Archery coaches have long understood that as soon as you place a target on the stand, everyone will shoot for the gold ten ring or bullseye. It is human nature. The reason this is detrimental for the novice archer is that it takes the archer’s mind off of developing good form and makes them focus on hitting the 10 or X ring. Similarly, if there are other students on the line and one of them shoots a bullseye, then anyone not shooting bulls-eyes will either feel inadequate or try harder to hit the bull. The result is a downward spiral with all conscious effort that should be directed to improving form and gaining a “feel” for archery, lost to the competitive nature of the sport.
If this was a group of high school students participating in an entry level Olympic Archery in Schools (OAS) program, permitted to shoot targets right from the start, some would feel immediate gratification by luckily hitting the bullseye, while others would be discouraged by missing the target altogether. But the entire group will have suffered by not learning or focusing on good form. It is therefore up to the coach to get the students learning good form before distracting them with scoring on targets.
This does not apply only to beginners. Quite often, national level champions will begin a training session by shooting at a blank bale so that they can focus on their form and develop the correct neuro-muscle memory and feel before moving on to shooting for score.
So how does this apply to other sports and in particular judo? After covering basic dojo etiquette and breakfalling, the primary role of the judo instructor is to teach the new students basic judo techniques. With this, the emphasis is on teaching good form, posture, balance, and execution. A student lacking in good posture and balance will have trouble doing throws, often evidenced by falling over or not being able to execute the throw cleanly.
Now, take this new judo student who has been coming to judo for a few weeks and has learned four or five throws, and you throw them into a hard randori session or local tournament. What is the result? The student is fearful of being thrown, stiffens up, stiff-arms their opponent, tries to use strength instead of technique, and achieves nothing. Even worse, if this is the first competition for a little kid, and he or she gets thrown hard, they may end up crying, hating judo, and quitting.
We have all been at junior judo tournaments where all too many little kids end up in tears, and all too often they were pushed into competing by their peers, parents or coaches. We have also seen parents and coaches cheering them on to “beat the other kid” like this was the most important thing in their world. What happened to holding off for a year or two until the kid really knows and understands judo, has been trained for competition (if he or she so wishes), and is then permitted to compete just for the fun of competing? What happened to the parents and coaches who should be quietly supportive of their kids and not pushing them to “beat other kids?”
I was recently coaching one of my judoka at a junior tournament where the other coach spent three solid minutes yelling instructions to his player, while I sat quietly watching my student. As all certified judo coaches should know, it is not permitted to yell to your competitor during play, only during the matte-hajime breaks. It is also required that coaches stay in the chair and not address the referee, and yet here was this coach bouncing up and down and yelling incessantly. At the end of the match his player came off the mat crying because she had lost, and mine came off content with her performance. But even when my players lose they do not cry, they are taught just to learn from the experience. They are also not coached to “beat the other player,” only to do their best, attack relentlessly, and try for the big Ippon win. The challenge is to execute a clean technique on an unwilling opponent, not to “beat the other kid.” Winning is just a byproduct of doing good judo.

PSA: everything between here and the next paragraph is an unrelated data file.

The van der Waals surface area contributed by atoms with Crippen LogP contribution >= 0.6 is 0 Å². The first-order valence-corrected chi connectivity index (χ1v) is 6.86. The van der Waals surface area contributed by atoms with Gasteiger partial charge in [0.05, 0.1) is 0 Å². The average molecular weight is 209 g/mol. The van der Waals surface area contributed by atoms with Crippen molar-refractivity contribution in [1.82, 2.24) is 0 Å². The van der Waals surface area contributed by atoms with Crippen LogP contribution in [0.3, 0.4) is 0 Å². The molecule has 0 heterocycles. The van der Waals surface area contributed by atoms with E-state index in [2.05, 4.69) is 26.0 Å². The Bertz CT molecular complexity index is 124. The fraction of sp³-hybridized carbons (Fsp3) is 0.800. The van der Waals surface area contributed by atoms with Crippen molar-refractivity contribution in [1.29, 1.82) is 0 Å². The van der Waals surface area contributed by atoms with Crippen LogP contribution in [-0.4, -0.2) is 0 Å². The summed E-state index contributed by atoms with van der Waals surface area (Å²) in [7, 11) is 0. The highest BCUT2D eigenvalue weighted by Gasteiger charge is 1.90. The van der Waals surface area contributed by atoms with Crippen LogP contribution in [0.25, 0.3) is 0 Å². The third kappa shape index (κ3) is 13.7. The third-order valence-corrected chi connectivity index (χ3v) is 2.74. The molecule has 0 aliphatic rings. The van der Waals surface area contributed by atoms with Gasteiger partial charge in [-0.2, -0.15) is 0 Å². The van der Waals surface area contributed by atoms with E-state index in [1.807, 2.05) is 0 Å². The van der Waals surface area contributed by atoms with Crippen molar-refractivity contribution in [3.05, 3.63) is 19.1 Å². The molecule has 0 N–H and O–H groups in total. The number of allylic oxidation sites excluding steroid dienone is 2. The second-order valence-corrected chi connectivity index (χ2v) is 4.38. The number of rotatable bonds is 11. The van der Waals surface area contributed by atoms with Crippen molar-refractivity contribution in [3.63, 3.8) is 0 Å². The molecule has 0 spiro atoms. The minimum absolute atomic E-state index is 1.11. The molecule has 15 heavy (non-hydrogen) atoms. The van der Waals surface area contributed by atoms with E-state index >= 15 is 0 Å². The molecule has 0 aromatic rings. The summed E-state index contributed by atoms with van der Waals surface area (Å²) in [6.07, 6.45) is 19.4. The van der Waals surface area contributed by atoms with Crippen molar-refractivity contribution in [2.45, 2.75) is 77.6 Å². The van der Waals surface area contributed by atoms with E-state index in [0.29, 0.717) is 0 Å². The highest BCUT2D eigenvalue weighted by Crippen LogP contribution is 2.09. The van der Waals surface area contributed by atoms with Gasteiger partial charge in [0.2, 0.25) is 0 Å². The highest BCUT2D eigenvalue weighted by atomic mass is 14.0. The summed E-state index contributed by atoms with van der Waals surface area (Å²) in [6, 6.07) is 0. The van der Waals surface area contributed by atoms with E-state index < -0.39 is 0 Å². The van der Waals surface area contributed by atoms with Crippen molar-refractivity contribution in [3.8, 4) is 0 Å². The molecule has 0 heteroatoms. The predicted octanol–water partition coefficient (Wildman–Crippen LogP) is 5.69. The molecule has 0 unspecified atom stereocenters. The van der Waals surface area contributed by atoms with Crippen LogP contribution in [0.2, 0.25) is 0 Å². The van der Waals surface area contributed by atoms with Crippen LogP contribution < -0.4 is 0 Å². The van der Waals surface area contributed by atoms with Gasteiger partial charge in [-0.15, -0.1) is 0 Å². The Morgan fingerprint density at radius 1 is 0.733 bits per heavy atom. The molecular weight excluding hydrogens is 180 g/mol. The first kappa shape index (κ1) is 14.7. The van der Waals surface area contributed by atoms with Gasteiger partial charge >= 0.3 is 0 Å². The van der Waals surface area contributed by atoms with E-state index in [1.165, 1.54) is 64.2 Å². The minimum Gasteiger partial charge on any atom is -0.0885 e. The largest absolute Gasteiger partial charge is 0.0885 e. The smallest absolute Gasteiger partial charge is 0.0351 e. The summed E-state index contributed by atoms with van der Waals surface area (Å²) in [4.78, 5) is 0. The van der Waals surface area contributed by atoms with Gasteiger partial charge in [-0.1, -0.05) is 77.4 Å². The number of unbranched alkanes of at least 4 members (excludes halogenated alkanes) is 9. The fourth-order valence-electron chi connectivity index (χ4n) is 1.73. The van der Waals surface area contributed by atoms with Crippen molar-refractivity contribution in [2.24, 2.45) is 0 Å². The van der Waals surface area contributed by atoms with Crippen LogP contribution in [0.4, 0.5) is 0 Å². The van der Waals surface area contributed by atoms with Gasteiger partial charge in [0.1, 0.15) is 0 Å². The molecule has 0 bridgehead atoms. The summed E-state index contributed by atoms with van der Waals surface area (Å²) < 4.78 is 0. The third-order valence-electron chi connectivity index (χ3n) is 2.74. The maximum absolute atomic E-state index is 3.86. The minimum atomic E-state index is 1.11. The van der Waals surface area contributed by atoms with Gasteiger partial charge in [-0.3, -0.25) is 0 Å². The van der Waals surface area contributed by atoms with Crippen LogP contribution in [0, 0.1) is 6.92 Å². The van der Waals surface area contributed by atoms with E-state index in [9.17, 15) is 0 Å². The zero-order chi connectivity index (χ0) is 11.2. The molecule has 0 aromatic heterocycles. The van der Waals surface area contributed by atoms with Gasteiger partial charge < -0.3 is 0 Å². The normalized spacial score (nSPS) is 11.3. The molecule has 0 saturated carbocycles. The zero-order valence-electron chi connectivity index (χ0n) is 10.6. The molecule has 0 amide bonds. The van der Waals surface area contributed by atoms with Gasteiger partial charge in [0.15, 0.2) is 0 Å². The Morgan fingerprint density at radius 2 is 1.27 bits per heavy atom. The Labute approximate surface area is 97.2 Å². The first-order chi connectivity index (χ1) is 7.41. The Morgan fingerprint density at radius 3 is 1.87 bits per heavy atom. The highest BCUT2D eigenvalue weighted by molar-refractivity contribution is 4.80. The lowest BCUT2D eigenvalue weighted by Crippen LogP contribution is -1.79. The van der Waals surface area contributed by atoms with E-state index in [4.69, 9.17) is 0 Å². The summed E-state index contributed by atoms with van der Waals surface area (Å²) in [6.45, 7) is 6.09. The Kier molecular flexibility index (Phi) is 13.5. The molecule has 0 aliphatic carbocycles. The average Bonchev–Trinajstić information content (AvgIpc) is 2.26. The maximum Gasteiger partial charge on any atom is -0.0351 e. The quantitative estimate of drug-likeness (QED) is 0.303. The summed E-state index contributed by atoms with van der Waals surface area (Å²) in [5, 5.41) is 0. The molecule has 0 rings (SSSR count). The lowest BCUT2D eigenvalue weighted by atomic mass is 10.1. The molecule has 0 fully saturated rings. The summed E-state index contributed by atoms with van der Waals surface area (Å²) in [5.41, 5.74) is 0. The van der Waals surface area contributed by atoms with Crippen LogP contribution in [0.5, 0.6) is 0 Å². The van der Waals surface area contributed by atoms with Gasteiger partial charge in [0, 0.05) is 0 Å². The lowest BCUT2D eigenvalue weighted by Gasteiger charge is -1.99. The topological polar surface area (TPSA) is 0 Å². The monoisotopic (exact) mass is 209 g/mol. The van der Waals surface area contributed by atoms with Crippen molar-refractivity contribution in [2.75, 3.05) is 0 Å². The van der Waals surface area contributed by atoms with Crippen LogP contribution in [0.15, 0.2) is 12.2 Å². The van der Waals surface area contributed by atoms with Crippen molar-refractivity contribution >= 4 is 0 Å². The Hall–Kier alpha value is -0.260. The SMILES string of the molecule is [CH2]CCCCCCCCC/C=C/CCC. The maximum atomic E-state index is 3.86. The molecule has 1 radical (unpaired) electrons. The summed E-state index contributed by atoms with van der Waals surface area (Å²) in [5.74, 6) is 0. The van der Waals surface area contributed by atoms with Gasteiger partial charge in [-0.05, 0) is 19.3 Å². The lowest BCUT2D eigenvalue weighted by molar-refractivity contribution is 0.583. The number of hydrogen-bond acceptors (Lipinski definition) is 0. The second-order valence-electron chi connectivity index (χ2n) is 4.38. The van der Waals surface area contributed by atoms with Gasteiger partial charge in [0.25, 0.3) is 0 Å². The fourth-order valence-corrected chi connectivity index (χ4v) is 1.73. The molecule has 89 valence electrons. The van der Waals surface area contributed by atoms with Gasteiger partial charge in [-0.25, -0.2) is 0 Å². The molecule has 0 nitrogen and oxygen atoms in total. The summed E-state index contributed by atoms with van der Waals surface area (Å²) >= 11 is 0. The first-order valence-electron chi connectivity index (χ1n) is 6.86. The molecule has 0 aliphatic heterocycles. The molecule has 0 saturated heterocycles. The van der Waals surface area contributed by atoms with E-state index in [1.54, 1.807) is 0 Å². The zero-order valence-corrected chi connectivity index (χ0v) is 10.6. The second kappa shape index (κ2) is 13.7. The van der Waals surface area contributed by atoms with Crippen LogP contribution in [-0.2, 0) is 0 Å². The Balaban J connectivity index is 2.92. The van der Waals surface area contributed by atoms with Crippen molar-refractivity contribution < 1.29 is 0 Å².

So a word of advice for coaches and parents – let your kids enjoy judo, archery, or any sport without putting undue pressure on them to compete. Judo instructors should place importance on teaching kids good Kodokan judo, not competition grip fighting and tactics. Youngsters will gravitate to competition in their own time, often when they see their friends and other club members having fun and winning medals. Yes, winning medals is important in sports, but as a reward for training and effort, not for beating some other kid. It is up to the parents and coaches to keep things in perspective and to ensure that their junior judoka grow into healthy, happy, well rounded athletes with an elevated sense of respect and sportsmanship.
Finally, even though Professor Kano promoted sports and was the first Asian member of the Olympic organizing committee, he was quite concerned about the effect competitive sport would have on judo. He had developed judo as a form of physical fitness, recreation, self defense, as an art and as a lifestyle. The competitive side of judo was only a small and relatively unimportant part of his grand plan. Unfortunately, human nature and society drive people to compete in all things including school, work, games, sports, and even how we drive. But it is okay to just enjoy an activity or sport for the sheer pleasure of participation. It is not essential that everything becomes a competition, and in some respects, competition can actually detract from the joy and beauty of sport. There is nothing uglier than a red-faced coach or parent screaming at a 6- or 7- year old who is just trying to have fun.
By Mark V. Lonsdale
There are many tools for tracking progress in training, not the least of which is competition scores at the club, state , or national levels. But one simple, useful tool in day-to-day training is averaging.